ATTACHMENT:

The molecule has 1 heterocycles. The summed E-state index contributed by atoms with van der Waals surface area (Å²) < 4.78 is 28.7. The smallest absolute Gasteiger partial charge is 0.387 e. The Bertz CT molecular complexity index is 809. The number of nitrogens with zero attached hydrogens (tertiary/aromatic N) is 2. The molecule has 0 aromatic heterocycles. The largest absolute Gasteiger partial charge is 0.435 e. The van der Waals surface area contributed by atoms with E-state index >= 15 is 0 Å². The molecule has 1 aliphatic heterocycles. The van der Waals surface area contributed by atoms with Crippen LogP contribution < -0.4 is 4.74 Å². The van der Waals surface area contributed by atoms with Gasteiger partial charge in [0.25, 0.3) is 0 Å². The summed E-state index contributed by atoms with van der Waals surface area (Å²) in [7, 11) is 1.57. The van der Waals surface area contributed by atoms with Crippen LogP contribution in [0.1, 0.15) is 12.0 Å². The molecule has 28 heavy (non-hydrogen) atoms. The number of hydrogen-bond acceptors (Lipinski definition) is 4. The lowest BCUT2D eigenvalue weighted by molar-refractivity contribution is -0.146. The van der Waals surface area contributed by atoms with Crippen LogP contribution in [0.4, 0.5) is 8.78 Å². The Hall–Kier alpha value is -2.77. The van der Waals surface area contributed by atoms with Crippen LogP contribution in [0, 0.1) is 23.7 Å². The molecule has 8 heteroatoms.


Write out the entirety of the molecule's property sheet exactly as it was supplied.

The molecule has 1 heterocycles. The summed E-state index contributed by atoms with van der Waals surface area (Å²) < 4.78 is 28.7. The smallest absolute Gasteiger partial charge is 0.387 e. The Bertz CT molecular complexity index is 809. The number of nitrogens with zero attached hydrogens (tertiary/aromatic N) is 2. The molecule has 0 aromatic heterocycles. The largest absolute Gasteiger partial charge is 0.435 e. The van der Waals surface area contributed by atoms with E-state index >= 15 is 0 Å². The molecule has 1 aliphatic heterocycles. The van der Waals surface area contributed by atoms with Crippen LogP contribution < -0.4 is 4.74 Å². The van der Waals surface area contributed by atoms with Gasteiger partial charge in [0.25, 0.3) is 0 Å². The summed E-state index contributed by atoms with van der Waals surface area (Å²) in [7, 11) is 1.57. The van der Waals surface area contributed by atoms with Crippen LogP contribution in [0.1, 0.15) is 12.0 Å². The molecule has 28 heavy (non-hydrogen) atoms. The number of hydrogen-bond acceptors (Lipinski definition) is 4. The lowest BCUT2D eigenvalue weighted by molar-refractivity contribution is -0.146. The van der Waals surface area contributed by atoms with Crippen LogP contribution in [0.4, 0.5) is 8.78 Å². The Hall–Kier alpha value is -2.77. The van der Waals surface area contributed by atoms with Crippen LogP contribution in [0, 0.1) is 23.7 Å². The molecule has 8 heteroatoms.